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Wednesday, July 10, 2013

The Limits of Facebook\'s Search Tool

11:41 a.m. | Updated to clarify that companies like hotel chains were improving their Facebook presence even before Facebook introduced its search tool.

As I reported in Monday's New York Times, Facebook is rolling out its Graph Search feature on Monday to all of its English-language users in the United States.

In theory, the tool, which has been undergoing refinement since public testing began in January, will allow users to search through their social network to find friends or other connections with a common link - say, “women who like Mitt Romney and Nancy Pelosi and live in San Francisco” (Facebook reports there are 12) or “my friends who like hiking.”

In practice, Graph Search has many limitations. Because Facebook uses so-called structured search technology to scan the boxes and buttons that users fill out on the site, it's only as good as the boxes checked.

For example, when I searched my social network for “friends who like ice cream,” Facebook only returned 12 results. Left out was the silent majority who regularly lick cones and never bothered to tell Facebook.

Graph Search also tends to be too literal, often failing to discern the broader meaning of specific data points. For example, a search for “my friends who work at newspapers” returned no results, even though several hundred of my Facebook friends have listed specific newspapers as employers.

In short, Facebook's Graph Search lacks the intuitiveness that people increasingly expect - and often get - from Web search engines like Google.

“You can search for restaurants my friends like, but ‘like' is still binary on Facebook - they hit the like button or not,” said Nate Elliott, a principal analyst at Forrester Research who studies social media. “What if I want to find restaurants my friends love on Facebook. Or ones that get at least 3 out 5 stars?”

“There's a lot of nuance required to make this really useful,” he said.

Over time, Facebook plans to encourage people to share more data to make Graph Search more valuable.

When I was on my profile page over the weekend, for example, the site prompted me to like more television shows, pulling up a long list of suggested titles, from current hits like “Game of Thrones” to moldy oldies like “Benson,” a political comedy popular in the 1980s.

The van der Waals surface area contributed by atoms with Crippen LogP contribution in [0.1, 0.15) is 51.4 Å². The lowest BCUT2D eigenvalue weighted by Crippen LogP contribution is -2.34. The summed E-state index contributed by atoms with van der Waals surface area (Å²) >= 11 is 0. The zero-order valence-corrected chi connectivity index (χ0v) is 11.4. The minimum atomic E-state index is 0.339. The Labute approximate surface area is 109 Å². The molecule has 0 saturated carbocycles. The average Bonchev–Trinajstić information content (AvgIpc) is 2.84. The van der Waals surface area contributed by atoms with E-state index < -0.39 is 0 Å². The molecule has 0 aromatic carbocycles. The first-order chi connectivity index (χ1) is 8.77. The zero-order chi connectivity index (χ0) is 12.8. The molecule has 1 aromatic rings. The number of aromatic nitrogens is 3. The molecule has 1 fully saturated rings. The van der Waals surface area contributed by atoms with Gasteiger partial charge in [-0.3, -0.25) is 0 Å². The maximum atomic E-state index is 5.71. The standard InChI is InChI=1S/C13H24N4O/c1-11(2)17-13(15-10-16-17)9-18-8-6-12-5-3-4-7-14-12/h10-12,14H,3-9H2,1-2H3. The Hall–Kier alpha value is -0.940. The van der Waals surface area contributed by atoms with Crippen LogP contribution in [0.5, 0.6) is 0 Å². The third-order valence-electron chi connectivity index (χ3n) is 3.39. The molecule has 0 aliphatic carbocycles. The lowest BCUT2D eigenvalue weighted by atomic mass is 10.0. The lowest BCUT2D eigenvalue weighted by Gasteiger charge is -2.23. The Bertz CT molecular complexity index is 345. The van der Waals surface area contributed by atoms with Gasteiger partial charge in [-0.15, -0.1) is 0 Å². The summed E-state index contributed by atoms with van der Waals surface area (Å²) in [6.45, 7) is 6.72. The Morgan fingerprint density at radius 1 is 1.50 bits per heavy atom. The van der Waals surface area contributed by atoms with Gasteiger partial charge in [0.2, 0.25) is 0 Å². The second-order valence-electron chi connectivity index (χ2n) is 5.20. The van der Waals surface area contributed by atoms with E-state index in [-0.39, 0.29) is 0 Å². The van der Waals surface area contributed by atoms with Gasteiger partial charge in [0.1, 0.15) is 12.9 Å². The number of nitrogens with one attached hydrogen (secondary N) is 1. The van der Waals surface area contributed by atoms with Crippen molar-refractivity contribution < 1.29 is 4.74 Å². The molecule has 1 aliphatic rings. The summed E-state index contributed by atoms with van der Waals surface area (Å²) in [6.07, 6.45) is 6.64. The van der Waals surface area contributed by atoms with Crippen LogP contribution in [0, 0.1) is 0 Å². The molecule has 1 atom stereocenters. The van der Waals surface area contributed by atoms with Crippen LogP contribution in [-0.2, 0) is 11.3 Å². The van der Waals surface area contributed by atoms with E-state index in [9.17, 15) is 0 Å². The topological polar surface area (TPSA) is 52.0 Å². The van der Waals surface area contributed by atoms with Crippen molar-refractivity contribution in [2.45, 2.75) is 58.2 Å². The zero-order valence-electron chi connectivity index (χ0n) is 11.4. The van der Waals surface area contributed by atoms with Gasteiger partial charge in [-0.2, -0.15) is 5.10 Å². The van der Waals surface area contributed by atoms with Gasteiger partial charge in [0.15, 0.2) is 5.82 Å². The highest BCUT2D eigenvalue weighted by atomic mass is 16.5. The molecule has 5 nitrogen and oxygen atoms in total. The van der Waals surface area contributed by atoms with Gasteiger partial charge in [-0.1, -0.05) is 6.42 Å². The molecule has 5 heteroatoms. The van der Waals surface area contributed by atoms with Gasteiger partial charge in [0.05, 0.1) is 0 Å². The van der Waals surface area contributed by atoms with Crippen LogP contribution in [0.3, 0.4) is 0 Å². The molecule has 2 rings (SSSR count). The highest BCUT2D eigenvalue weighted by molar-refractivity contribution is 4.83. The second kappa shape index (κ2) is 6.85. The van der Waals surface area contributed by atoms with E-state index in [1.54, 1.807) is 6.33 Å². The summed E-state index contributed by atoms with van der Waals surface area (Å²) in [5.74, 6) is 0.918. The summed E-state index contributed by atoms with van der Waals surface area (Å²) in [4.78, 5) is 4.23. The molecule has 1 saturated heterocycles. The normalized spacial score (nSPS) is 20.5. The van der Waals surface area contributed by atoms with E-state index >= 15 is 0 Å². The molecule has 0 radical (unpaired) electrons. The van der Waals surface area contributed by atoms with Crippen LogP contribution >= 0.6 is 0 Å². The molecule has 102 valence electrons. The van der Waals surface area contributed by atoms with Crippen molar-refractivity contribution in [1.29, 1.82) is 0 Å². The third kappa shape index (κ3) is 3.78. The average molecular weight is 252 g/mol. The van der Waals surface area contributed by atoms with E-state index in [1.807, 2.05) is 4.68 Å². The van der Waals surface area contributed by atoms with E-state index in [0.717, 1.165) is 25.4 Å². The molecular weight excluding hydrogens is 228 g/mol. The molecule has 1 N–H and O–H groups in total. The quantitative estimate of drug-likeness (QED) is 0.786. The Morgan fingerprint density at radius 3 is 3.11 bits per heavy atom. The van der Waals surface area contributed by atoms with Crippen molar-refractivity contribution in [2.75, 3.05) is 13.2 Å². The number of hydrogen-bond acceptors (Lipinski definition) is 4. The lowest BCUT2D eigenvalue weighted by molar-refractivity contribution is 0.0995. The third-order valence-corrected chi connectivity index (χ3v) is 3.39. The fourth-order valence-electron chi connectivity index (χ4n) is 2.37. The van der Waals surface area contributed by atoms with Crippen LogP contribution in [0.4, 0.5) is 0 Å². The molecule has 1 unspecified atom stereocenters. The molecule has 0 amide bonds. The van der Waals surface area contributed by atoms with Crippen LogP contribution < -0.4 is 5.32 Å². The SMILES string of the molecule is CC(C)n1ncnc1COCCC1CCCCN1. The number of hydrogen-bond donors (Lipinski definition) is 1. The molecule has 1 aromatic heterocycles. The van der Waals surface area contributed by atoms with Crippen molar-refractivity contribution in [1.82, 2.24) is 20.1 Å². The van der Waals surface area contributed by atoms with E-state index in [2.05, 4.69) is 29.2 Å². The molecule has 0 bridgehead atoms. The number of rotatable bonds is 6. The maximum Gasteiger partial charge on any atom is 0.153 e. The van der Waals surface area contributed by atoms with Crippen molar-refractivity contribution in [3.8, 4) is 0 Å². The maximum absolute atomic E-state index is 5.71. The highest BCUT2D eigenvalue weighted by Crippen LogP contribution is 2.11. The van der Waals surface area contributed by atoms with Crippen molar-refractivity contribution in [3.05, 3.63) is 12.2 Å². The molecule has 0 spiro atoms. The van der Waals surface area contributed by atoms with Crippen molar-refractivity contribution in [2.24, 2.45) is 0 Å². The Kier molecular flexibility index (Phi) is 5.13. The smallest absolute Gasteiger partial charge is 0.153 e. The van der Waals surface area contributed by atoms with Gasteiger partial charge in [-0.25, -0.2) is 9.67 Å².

The company is also considering how and when to prompt people to check in more frequently and write reviews without being too pushy about it.

“After you check in, half an hour later, do you want to rate that restaurant?” said Loren Cheng, who leads the team of linguists working on Graph Search. Or would you prefer to be prompted during dessert? Facebook is trying to figure that out.

Mr. Cheng said users' own search experiences will be the biggest force prompting them to share more information.

“In user experience studies of likes, they say ‘why does it matter that I like something, why does it matter if I check into some place?' ” he said. “You almost have to get them to a search result and they say, ‘wow, that's what can I get. Tell me what I can do to get better results.' ”

The search feature will also get more powerful later this year, when Facebook intends to add the ability to search through the text of status updates as well as information posted to Facebook by some third-party applications, like hotel and restaurant review sites and the streaming music service Spotify.

Consumer brands are already scrambling to tune their pages for Graph Search, said Susan Etlinger, an industry analyst with the Altimeter Group.

For example, big hotel chains have already been trying to make sure every property has its own Facebook page. Those pages could be easily liked by customers and found in a future search by their friends.

“Down the line, when people are searching for a hotel, you want to show up as a hotel with a positive reputation,” Ms. Etlinger said. “The experience you have at a Marriott in Minneapolis may not correspond to your experience in Houston.”

Facebook's partnership with Bing, Microsoft's search engine for the broader Web, will also benefit from better Graph Search, since Bing users who choose to link that engine with their Facebook account can pull up results from their social network along with overall Web results.

“When I look at the potential to create a more unified experience, they are making a very smart play,” Ms. Etlinger said.